Author: Paul Irish and Tamika Goward
In the late 1970s, the NSW Maritime Services Board began to redevelop the Moores Wharf area at Millers Point on the end of the eastern shore of Cockle Bay (Darling Harbour). The board decided that an historic sandstone building from the 1830s, known as the Bond Store, would be dismantled and re-assembled nearby to make way for the development. In 1980, after most of the building was removed, archaeologists undertook an excavation around the remaining footings and found the remains of an Aboriginal campsite beneath a small section (only about half a square metre) of the rubble floor of the Bond Store.
The campsite consisted of a 10cm thick layer of shells and in the 30cm of soil below this, almost 400 Aboriginal stone artefacts were found. The shell layer is known as a midden. Middens consist of discarded food waste (shellfish, fish and land animals) that have been left by Aboriginal people camping near the coast. They may be the result of a single meal or the continued use of a camp over a long period of time. They can also contain the remains of cooking fires, stone, bone and shell tools, and sometimes human burials, but the Moores Wharf Midden contained only the remains of locally available shellfish including Sydney rock oyster, mud oyster, Sydney cockle, mud whelk and hairy mussel.
Underneath the midden were stone artefacts manufactured or ‘knapped’ from a wide range of different stone types. Aboriginal people would have obtained most of these types of stone by trade from tens of kilometres away to the west or south. The artefacts represented all stages of the knapping process, from hammerstones that were used to strike pieces from stone ‘cores’ to produce artefacts, to pieces of stone debris as well as some finished tools. These tools included a stone file and a number of ‘backed artefacts’, so-called because the side opposite its sharp cutting edge has been blunted or ‘backed’ to allow it to be hafted or perhaps even held. Studies have shown that stone files were used to grind shell, bone and wood, while backed artefacts were used for cutting, incising and drilling.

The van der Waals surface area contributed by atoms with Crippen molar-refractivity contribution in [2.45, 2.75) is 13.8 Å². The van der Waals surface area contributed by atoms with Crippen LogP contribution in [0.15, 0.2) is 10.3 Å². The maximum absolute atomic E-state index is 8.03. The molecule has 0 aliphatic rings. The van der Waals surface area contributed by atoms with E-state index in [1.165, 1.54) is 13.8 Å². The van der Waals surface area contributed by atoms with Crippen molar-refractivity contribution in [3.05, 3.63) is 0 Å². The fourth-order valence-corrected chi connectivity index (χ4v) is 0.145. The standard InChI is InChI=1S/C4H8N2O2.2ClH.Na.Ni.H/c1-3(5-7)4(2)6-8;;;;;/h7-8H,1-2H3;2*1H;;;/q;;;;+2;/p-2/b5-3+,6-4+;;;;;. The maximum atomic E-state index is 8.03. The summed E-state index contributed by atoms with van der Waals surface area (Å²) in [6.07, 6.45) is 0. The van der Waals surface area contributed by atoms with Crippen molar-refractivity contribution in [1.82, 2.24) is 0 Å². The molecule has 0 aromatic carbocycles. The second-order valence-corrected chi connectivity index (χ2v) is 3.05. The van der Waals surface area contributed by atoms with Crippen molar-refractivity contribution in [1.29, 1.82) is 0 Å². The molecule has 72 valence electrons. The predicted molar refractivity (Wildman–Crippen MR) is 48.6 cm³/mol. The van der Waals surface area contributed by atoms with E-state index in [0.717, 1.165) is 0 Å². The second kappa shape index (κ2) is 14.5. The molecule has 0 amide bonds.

Curiously, among the stone artefacts were four pieces of European ceramics, which were of a style used a few years before the Bond Store was built on top of the Aboriginal campsite. This suggests that Aboriginal people used the campsite for a short time around the 1830s and that they were still carrying out many traditional tool production and food gathering activities at that time, despite Europeans having been in Sydney for almost half a century.
V Attenbrow, 2010. Sydney’s Aboriginal Past. Investigating the Archaeological and Historical Records (Sydney, UNSW Press).
V Attenbrow, R Fullagar and C Szpak, 1998, ‘Stone files and shell fish-hooks in southeastern Australia’ in R Fullagar (ed.) A closer look: Recent Australian Studies of Stone Tools (Sydney University Archaeological Methods Series 6):128-148.
R J Lampert and M C Truscott, 1984. ‘The Archaeological Investigation of the Bond Store, Moore’s Wharf‘ (Report to the Maritime Services Board and the Heritage Council of NSW).
AHIMS ID Number 45-6-0519.